We fought the summer time easterly wind and ended our ride that day at Nundroo on the eastern edge of the Nullarbor.  We appeared to have found another tough spot where more people passed than stopped and a bit of paint and some updated furniture could have changed the world.  As tired as we were, we asked the proprietress to show us rooms and give us prices.  She grabbed a key and walked us toward a low structure with one car parked in front of a faded door and a broad, window with no drapes.

“This is one of our better rooms,” she said as she opened the door.  “It’s 90 dollars a night.”

I did not want to see one of the “lesser” accommodations.  A bureau with edges scraped bare from years of use was along one wall in front of two sagging single beds.  A portable TV with about a 10 inch screen that appeared to be early 80s technology was poised on the edge of the bureau and was either gray when it left the factory or colored by time.  I did not cast my eyes to the carpeting.

“I think we’ll save our money for dinner in your restaurant and just camp in the caravan park,” I said.

“Yeah, I don’t blame you,” she said.

Rooey II at a roadhouse

Rooey II at a roadhouse

We had a decent meal in the restaurant and spoke with a few of the backpackers working at the Nundroo Roadhouse.  Because employees are difficult to keep in the rural parts of Australia, the country offers extended visas to traveling students that agree to remain on a job at a tough location for a longer period of time.  The two working the evening shift were a charming girl with a Scottish brogue and a whip-thin boy of about 6 feet 5 inches, who clearly had a crush on the only girl within a two-day’s drive.  I saw him in the morning as he was opening doors to mop the restroom floors.  He looked crestfallen but there was no way to know if it was because of the task before him in this marginalized existence or if his dreams had been busted during the previous night.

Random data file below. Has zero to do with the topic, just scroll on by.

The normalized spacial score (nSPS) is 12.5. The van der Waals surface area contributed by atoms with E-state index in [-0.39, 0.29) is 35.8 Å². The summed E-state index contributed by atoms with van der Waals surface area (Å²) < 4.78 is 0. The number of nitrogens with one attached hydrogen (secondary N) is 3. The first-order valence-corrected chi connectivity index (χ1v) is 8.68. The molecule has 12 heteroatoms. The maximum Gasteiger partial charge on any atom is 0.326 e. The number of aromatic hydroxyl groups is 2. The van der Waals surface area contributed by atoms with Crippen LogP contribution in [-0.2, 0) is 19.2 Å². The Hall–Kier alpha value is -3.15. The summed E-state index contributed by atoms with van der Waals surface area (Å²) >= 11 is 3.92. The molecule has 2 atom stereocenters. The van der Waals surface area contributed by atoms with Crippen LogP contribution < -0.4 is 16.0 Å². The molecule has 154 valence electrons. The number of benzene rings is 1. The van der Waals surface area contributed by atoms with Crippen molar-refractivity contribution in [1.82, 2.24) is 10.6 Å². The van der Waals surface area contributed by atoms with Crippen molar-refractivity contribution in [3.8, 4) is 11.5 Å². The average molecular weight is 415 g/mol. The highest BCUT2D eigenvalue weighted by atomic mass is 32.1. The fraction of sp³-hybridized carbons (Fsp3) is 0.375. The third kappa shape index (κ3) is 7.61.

Just before nightfall, we got our tents up and watched the rising cloud tops a hundred miles south along the Southern Ocean.  Darkness highlighted the lightning flashing in the storm as it raged along the Great Australian Bight.  The stars directly above wheeled in a brilliant clarity against the light of a gibbous moon.  Australia’s sky is close and familiar to people living beneath it and at times it can feel almost tangible and within human grasp.  But it is not; it is only more darkly beautiful and mystifying.

The few campers nearby went quiet early, tired from the endless road, and I watched electricity brighten the clouds as the storm drifted closer.  Another band of showers began to illuminate the horizon to the west and I envisioned our little tents being borne off on mighty winds.  When I finally surrendered the night to nature, I fell asleep without effort.  There was utter silence outside in a perfect spot between two storms, until I was awakened by the first of the night’s road trains.

The sound was initially recognizable as being distant and I thought of the stories I had heard through the years about tornadoes.  Australia does not have tornadoes, I am told, and when I stuck my head out the tent door I saw a light glimmering just above the bush line to the east as a road train approached in full throttle.  The noise made an increasing crescendo, a blaring and unhesitating waaaahhhhh with a decibel level that could only leave the dead undisturbed….or Jack.  In about 90 seconds, the Doppler drop off of the rolling thunder was barely audible as the road train moved toward Perth or Kalgoorlie or Port Hedland or Broome or some other distant town in need of 21st century fundamentals.

I could not keep myself from wishing I was going along for the ride.

2 Comments for this entry

  • John Larsen

    I’m jealous. Has your sphincter turned to leather yet? Bag Balm and powder… Ride safe, I’ll stay tuned

  • ANDREW WEARY

    DETAILS ARE JUST ENOUGH TO FEEL LIKE WE’RE THERE WITH YOU BUT NOT TOO MUCH OVERLOAD. ANY MORE WILDLIFE ENCOUNTERS? MAKES THE BIG BEND FEEL LIKE CENTRAL PARK! –TIO ANDRES